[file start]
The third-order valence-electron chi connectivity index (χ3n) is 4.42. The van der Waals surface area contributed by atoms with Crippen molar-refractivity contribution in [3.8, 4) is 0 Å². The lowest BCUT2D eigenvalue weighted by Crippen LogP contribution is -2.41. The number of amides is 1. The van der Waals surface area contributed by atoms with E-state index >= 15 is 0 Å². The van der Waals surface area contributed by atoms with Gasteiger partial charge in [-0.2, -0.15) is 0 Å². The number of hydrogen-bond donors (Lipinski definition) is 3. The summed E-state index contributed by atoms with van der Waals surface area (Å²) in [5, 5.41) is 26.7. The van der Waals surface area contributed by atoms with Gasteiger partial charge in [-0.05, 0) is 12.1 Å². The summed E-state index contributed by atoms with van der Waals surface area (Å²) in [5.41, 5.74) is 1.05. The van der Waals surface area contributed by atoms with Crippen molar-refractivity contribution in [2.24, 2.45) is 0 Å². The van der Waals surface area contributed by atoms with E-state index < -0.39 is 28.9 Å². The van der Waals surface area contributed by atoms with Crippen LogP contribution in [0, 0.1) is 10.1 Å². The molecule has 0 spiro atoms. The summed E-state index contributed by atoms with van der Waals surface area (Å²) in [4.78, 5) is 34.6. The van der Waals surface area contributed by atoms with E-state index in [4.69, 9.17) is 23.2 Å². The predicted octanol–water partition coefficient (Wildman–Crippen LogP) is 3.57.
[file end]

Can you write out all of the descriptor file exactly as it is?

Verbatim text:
The third-order valence-electron chi connectivity index (χ3n) is 4.42. The van der Waals surface area contributed by atoms with Crippen molar-refractivity contribution in [3.8, 4) is 0 Å². The lowest BCUT2D eigenvalue weighted by Crippen LogP contribution is -2.41. The number of amides is 1. The van der Waals surface area contributed by atoms with E-state index >= 15 is 0 Å². The van der Waals surface area contributed by atoms with Gasteiger partial charge in [-0.2, -0.15) is 0 Å². The number of hydrogen-bond donors (Lipinski definition) is 3. The summed E-state index contributed by atoms with van der Waals surface area (Å²) in [5, 5.41) is 26.7. The van der Waals surface area contributed by atoms with Gasteiger partial charge in [-0.05, 0) is 12.1 Å². The summed E-state index contributed by atoms with van der Waals surface area (Å²) in [5.41, 5.74) is 1.05. The van der Waals surface area contributed by atoms with Crippen molar-refractivity contribution in [2.24, 2.45) is 0 Å². The van der Waals surface area contributed by atoms with E-state index < -0.39 is 28.9 Å². The van der Waals surface area contributed by atoms with Crippen LogP contribution in [0, 0.1) is 10.1 Å². The molecule has 0 spiro atoms. The summed E-state index contributed by atoms with van der Waals surface area (Å²) in [4.78, 5) is 34.6. The van der Waals surface area contributed by atoms with E-state index in [4.69, 9.17) is 23.2 Å². The predicted octanol–water partition coefficient (Wildman–Crippen LogP) is 3.57.